Electrochaea launches  

new energy technology in Denmark

2011.09.20

U.S. company Electrochaea partners with global giants to convert waste CO2 into renewable natural gas. The company plans to test its technology in Denmark.

 

U.S. company Electrochaea LLC announced yesterday it has launched a subsidiary in Denmark where it plans to test its renewable natural gas technology with E.ON, one of the world’s largest investor-owned energy companies, Denmark’s University of Aarhus and energy trading firm, Nordjysk Elhandel.

Electrochaea’s new technology diverts waste carbon dioxide from entering the atmosphere to convert excess electric power into usable, storable energy, in the form of methane, the main component for natural gas.

Waste carbon dioxide is widely available and can be derived from a variety of sources such as farms, power plants or breweries. Excess electric power can be found from natural sources such as wind or solar panels.

Electrochaea’s new technology puts the excess energy to work, distributing it back into the gas grid.

“There are huge market imbalances today, and they are getting bigger as more electrical power is generated from natural resources,” says Mich Hein, CEO and founder of Electrochaea. “With our technology, we are able to grab excess electrical power, store it for long periods of time and distribute it as natural gas.”

“Working with Electrochaea on this exciting new biogas technology dovetails with our strategic priorities: providing cleaner & better energy,” says Michael Dalby, Strategy Manager of E.ON Danmark A/S.

Technology conceived at the University of Chicago

Electrochaea was founded in the U.S. in September, 2010, with technology conceived by Dr. Laurens Mets at the University of Chicago.  Now it is launching its European operations in Denmark with plans to hire 12 people in the first year.

Electrochaea plans to test the new technology in Denmark with the Danish division of E.ON, the University of Aarhus, and Nordjysk Elhandel.

International engineering firm NIRAS was instrumental in the negotiations with each of the parties and will also remain actively involved in the field demonstration of Electrochaea’s technology.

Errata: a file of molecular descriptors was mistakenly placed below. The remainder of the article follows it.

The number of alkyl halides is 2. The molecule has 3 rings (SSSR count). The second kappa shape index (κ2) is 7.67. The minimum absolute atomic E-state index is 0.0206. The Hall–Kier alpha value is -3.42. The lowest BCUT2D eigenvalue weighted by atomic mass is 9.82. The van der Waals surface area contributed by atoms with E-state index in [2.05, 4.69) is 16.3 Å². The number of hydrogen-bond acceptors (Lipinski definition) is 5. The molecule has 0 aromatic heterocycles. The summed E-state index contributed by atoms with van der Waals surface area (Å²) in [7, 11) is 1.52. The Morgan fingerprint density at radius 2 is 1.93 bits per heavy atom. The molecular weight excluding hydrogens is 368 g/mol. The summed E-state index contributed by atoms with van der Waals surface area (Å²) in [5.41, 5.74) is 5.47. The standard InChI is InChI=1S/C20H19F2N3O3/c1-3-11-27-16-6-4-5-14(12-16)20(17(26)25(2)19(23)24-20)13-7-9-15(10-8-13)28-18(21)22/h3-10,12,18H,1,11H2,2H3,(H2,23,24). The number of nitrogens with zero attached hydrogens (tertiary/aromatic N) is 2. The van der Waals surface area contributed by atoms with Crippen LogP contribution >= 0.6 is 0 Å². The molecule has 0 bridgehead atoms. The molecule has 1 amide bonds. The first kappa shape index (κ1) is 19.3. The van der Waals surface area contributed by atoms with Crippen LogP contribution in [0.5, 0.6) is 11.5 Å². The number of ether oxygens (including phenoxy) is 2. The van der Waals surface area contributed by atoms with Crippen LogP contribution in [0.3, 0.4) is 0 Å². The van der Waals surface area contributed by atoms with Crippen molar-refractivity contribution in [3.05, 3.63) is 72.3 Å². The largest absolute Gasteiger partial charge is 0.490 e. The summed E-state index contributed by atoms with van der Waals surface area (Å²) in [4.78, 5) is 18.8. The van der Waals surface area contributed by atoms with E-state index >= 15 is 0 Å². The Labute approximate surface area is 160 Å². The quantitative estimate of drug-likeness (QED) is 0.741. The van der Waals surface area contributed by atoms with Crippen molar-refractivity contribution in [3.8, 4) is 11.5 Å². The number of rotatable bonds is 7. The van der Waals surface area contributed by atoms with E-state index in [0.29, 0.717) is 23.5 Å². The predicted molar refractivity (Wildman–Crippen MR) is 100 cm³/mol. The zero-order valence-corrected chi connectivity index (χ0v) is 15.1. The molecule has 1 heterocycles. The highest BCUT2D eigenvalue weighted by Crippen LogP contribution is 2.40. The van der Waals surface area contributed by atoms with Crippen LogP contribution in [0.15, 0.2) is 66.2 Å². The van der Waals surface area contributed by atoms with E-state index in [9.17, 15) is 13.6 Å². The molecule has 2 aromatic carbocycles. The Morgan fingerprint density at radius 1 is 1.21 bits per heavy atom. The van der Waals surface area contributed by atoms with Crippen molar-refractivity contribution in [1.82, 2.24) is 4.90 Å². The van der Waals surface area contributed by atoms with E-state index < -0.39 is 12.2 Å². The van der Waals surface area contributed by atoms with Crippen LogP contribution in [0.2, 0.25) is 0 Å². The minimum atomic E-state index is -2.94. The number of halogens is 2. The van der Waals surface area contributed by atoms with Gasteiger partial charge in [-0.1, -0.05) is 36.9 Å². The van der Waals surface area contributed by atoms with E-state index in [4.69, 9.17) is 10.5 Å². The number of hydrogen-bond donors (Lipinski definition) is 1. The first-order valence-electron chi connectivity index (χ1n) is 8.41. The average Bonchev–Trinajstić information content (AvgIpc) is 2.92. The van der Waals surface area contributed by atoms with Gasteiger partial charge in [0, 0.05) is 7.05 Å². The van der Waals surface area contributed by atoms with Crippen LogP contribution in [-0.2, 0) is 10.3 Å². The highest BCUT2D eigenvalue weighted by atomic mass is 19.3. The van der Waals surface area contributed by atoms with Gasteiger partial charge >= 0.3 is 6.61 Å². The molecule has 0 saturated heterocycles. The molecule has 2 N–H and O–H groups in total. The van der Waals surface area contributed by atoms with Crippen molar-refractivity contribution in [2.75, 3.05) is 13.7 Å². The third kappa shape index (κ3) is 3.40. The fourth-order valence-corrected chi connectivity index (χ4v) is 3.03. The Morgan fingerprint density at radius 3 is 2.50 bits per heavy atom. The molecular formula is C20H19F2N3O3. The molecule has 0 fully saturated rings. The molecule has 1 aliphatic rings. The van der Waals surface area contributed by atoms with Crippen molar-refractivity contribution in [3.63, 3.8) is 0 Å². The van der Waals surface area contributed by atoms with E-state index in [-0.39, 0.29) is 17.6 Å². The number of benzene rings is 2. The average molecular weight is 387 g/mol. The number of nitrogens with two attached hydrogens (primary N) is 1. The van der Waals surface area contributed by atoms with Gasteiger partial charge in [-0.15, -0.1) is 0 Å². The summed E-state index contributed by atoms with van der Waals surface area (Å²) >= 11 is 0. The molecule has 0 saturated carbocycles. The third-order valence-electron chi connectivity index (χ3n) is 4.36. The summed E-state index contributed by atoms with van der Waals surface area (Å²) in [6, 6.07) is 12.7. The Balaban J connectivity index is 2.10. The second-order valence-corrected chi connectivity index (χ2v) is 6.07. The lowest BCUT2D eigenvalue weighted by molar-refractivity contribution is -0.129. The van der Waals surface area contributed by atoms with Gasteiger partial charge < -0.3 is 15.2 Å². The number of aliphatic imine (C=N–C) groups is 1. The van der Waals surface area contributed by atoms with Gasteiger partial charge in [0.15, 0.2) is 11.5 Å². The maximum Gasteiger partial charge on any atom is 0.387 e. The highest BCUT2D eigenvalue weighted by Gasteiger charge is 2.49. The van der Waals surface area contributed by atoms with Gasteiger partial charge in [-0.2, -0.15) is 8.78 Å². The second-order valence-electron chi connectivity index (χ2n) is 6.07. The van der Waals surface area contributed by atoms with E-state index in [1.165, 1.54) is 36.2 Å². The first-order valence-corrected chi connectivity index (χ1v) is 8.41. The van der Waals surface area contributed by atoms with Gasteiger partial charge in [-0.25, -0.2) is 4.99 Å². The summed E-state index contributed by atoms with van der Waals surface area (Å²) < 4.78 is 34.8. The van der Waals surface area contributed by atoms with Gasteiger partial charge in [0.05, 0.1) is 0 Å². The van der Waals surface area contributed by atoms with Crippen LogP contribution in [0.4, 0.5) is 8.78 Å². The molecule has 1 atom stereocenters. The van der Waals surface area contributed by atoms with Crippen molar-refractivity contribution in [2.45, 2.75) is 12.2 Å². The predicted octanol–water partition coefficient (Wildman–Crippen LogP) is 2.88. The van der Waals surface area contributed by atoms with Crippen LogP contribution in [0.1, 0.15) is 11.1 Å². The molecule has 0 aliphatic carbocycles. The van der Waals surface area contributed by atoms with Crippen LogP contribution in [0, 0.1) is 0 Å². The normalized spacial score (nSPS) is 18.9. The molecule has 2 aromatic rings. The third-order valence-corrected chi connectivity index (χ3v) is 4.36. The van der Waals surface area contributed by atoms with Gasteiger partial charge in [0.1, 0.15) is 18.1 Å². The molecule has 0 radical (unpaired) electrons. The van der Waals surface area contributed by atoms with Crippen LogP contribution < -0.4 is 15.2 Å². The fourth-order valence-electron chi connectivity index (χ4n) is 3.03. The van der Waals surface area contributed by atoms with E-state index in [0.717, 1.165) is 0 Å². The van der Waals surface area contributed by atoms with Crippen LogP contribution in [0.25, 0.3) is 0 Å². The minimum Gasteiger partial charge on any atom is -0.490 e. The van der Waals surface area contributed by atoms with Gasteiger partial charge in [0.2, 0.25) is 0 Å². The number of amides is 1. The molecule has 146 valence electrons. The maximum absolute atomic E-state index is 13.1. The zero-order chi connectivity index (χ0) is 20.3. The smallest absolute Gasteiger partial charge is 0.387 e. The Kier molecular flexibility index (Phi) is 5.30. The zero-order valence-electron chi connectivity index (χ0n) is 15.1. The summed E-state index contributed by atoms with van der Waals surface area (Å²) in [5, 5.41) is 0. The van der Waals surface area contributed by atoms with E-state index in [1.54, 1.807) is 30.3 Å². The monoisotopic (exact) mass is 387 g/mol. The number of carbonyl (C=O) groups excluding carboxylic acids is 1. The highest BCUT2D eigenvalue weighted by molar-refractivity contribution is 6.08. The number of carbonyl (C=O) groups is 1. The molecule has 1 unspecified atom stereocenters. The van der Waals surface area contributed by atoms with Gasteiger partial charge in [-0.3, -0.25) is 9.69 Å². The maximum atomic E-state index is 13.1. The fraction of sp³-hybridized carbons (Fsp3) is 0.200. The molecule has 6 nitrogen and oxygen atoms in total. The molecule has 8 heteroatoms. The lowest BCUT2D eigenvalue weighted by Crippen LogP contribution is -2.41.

Hein expects testing will take 12 to 18 months. If the technology performs as expected, the first commercial facility will be in operation within the next three years, using Denmark as a steppingstone to reach the rest of the European market.  

Denmark – a Leading Cleantech Center

After researching a range of countries, Electrochaea selected Denmark for its field demonstration because it is one of the world’s leading cleantech centers with a well-established network and infrastructure for testing smart grid technologies.

Denmark has one of the most modern natural gas grids in Europe with one entity, the Danish transmission system operator (TSO) Energinet.dk, operating the gas grid as well as the electrical grid. Denmark also has supportive governmental programs for identifying and funding the development of new cleantech technologies.

In addition, the Danish government has an ambitious strategic plan to make the country fully independent of fossil fuels by 2050.

“As a small company your biggest risks are the investment of capital, personnel resources and technology,” says Hein. “All of this is dependent on a regulatory framework to be profitable, and that framework can change within the 3-5 years it takes to get the technology on the market.  Denmark has a long history of stable regulatory progression and meeting its goals on development of clean energy.”

Invest in Denmark, a confidential and free one-stop service under the Ministry of Foreign Affairs of Denmark, introduced Electrochaea to Denmark and its partners.

Peter Johan Plesner, Cleantech team leader from Invest in Denmark, says that Electrochaea’s decision to launch the technology in Denmark will help strengthen the cleantech cluster in the country. 

“The scope of Electrochaea’s project is a perfect fit for the Danish energy strategy of becoming 100% fossil fuel free by 2050,” says Plesner. “We are thrilled that our assistance has facilitated the testing of such an innovative technology in Denmark. Cleantech companies, government agencies and research institutions in Denmark work together closely to make new cleantech technologies workable and profitable.”

Read the full press release.

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